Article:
The Head-Scratching Mystery Behind Edgar Allan Poe’s Death
It’s kind of too horror-movie convenient that poet and author of the macabre, Edgar Allan Poe—the Stephen King of the 1800s—died under mysterious circumstances. In fact, all these years later, it’s still one of the most famous cold cases in literary history.
Poe, who authored some of the best-known forever-Halloween-flavored poems and/or short stories, such as “The Raven,” The Masque of the Red Death, The Tell-Tale Heart, and The Cask of Amontillado, is a master of the disembodied narrative voice, creating suspenseful, well-manicured storylines that often reach haunting, if not completely surprising (see: The Purloined Letter) endings.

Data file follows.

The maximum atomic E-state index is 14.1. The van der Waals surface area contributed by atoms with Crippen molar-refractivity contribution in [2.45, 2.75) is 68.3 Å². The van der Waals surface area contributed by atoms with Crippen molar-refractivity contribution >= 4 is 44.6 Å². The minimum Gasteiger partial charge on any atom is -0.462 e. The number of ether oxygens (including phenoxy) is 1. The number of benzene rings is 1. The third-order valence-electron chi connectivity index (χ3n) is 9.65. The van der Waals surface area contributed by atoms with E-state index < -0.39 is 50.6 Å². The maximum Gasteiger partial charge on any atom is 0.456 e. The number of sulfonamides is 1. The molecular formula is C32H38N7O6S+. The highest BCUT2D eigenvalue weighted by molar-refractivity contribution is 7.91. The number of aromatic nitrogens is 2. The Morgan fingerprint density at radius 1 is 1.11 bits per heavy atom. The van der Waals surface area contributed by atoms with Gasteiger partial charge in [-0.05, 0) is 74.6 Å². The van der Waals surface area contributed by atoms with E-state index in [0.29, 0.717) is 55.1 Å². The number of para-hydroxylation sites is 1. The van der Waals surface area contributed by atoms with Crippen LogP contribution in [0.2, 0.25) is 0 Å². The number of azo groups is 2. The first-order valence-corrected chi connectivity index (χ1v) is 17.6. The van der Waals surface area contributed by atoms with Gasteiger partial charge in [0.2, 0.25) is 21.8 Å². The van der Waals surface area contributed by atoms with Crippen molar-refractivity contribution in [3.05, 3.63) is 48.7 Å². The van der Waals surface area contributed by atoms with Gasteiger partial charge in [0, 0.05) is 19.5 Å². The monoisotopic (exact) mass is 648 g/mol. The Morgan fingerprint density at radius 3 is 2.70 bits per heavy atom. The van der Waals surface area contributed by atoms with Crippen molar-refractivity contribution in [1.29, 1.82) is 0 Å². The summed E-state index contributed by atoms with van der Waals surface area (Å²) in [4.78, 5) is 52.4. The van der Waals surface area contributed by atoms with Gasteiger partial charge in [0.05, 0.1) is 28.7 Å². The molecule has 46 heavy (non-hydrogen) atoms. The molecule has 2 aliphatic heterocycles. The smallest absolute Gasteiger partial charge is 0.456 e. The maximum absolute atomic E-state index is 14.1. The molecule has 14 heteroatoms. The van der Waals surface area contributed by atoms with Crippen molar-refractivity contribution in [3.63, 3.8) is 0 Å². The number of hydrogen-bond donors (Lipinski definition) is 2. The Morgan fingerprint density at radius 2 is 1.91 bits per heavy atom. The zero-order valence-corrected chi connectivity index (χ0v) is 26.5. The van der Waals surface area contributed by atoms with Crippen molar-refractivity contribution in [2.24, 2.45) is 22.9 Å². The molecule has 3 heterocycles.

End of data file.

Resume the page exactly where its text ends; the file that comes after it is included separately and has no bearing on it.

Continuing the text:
In the days before the author’s death, he was found outside a pub on Election Day, wearing someone else’s dirty clothing, in a state of full-on mental dissolution. The night prior to Poe’s death, while hallucinating and delirious, he kept calling out for a man named “Reynolds.”
Although his official death certificate lists swelling of the brain (i.e. “phrenitis”) as his cause of death, there are numerous theories as to how this was caused and what went down in Baltimore, Maryland, in the days before October 7, 1849. Among the theories? He was beaten to death, had been engaging in voter fraud (and was found out and murdered for it), or on an altogether different level of intrigue, poisoned to death.
A few years back, Smithsonian magazine did an all-encompassing piece on Poe’s cold case. Read it here.